These three diseases (and others not mentioned in this article) are good reasons to keep a pet indoors, The best preventative measure for any disease is avoidance of infected animals; a good policy for suspected infected animals is to contact the local animal shelter or pound to help capture said animal so it will not endanger others or have to live through the pain and discomfort of a diseased life. Not all health problems exist only for the outdoor cat. There are some health concerns for the indoor cat as well. All of these problems can be easily prevented with attention to the animal and often do not require veterinary care as the outdoor cat would. Some of the most common health issues for indoor cats are: increased number of hairballs, overgrown claws, and intestinal issues caused by incorrect diet. Most indoor cat health issues can be prevented by grooming; the overgrown claws can be prevented by allowing a cat to sharpen their claws on a proper surface or by simple trimming the animals nails and cleaning the nail beds. Hairballs and other intestinal issues can be prevented by a proper diet, a grain free or raw diet is best for cats. A supplement of probiotics, goat milk kefir for example is a good source to help keep the intestinal track healthy and help prevent infection by boosting the cat’s immune system.
In summary the easiest way to prevent accidents or contracting disease is to keep it indoors. There are also ways to build enclosures to allow a cat to be “outside” while preventing it from having access to the dangers of the world at large. Many people feel the work needed to build a cat enclosure is either too expensive or two extensive. Unlike most pets that keep to the ground and only need a simple fence to keep them enclosed; cats require a full enclosure that provides screening on all sides, including the roof. These enclosures can be expensive and must be maintained to prevent animals from digging in or escaping. However, they allow a cat to experience the outside world, such as access to plants, scents and views of other animals they may not have access to indoors. There is a belief that a strictly indoor cat becomes bored or lazy with the same environment every day. The enclosure can help with this,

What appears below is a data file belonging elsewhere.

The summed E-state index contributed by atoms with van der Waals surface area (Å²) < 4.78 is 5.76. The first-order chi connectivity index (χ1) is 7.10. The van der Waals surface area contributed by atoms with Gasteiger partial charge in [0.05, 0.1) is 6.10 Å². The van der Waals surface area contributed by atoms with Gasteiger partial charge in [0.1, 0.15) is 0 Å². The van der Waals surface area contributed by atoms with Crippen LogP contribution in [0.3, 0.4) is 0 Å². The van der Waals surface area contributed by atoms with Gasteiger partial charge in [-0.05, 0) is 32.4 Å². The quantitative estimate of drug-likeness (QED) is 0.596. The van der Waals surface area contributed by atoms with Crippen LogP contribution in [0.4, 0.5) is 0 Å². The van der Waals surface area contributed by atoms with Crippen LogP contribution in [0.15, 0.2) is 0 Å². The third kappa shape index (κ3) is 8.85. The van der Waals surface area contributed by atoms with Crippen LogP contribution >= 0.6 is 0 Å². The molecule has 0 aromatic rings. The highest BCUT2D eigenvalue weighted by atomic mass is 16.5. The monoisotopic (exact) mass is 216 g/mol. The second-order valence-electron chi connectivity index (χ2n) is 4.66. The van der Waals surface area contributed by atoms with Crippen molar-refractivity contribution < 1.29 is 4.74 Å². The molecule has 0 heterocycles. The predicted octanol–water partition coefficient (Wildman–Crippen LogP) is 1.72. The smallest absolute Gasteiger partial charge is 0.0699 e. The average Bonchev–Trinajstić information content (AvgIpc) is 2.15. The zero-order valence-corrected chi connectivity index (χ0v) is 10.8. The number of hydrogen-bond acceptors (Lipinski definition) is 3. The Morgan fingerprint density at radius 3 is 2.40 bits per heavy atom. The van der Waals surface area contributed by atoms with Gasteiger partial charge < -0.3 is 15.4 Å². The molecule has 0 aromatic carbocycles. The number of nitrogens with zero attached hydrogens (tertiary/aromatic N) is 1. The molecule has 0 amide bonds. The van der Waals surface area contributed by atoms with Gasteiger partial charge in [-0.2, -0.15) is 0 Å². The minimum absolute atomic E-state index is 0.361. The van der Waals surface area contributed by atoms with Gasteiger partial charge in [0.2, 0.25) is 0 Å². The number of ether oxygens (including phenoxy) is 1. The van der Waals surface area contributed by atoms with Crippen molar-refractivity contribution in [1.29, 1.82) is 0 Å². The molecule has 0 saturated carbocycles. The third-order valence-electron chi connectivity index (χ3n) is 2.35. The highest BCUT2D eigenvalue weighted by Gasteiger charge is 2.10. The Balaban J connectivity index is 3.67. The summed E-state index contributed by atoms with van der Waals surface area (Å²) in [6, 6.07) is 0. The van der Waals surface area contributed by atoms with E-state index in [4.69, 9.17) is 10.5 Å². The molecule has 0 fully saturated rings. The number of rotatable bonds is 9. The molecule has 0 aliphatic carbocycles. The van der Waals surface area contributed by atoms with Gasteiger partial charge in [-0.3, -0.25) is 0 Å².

But indoor cats can have plenty of exercise through play and climbing.it is also suggested that cat toys be changed every other week just to keep the animal’s mind active and involved in their smaller environment. Playing with your cat with feather toys, balls, small noise making toys, giving them a tall cat trees to encourage climbing, cat wheels to encourage play and running ,all will keep your cat exercised and healthy indoors.
Currently there is no pet safe sunscreen on the market for cats, remember cats are fastidious groomers and will lick off the sunscreen. Many experts agree that coconut oil can give some protection, blocking approximately 20% of the sun's harmful UV rays.
(If ingested, it is harmless coconut oil actually has many health benefits).
The Cat Hospital of Fairfax, Inc. shares the following
recipe for a homemade sunscreen for cats:
6 tbsp almond oil*
3 tbsp shea butter*
1 tsp beeswax
1 tsp soy-lecithin
2 tbsp aloe vera gel*
2 tbsp rose water
3-5 drops coconut oil*
Melt oils, butters and beeswax in a double boiler over low heat, only until melted. Add the soya-lethicin, stir until mixed. Remove from heat. Warm the aloe vera and rose water. While still warm, put the water mix over ice, drizzle in the oil mixture while stirring rapidly with a small whisk. Should cream quickly. Add coconut oil and mix well. Store in a clean, airtight jar.
Don Sphynx cats are best for someone that will make this cat an indoor pet and supervise any outdoor activity and exposure.
We feed our cats a raw diet staying as close as possible to the form and nutritional composition that our cats would eat in a natural setting in the wild. We feel this is best for their overall health and immune system. Here is link to Dr. Lisa Pierson’s article on feeding your cat, a comprehensive article about feeding , addressing the advantages and disadvantages of all sources of food for your cat. Take the time to read her article with many helpful links included.
Feeding your cat:
Most cats enjoy water, or at least tolerate it .Start them at an early age with the routine so they get used to bathing. Bathing should be done in warm water; use your elbow or wrist to sample the water temperature before immersing the cat. It should feel just a bit warmer than you would prefer. A mat at the base of the tub or sink is a good idea as the cat will feel more secure when standing. Turn off the water before you place your cat in the bath. They tend not to like the sound of the running water.
First, place the cat in the water and wet all the skin, avoiding getting water in the ears.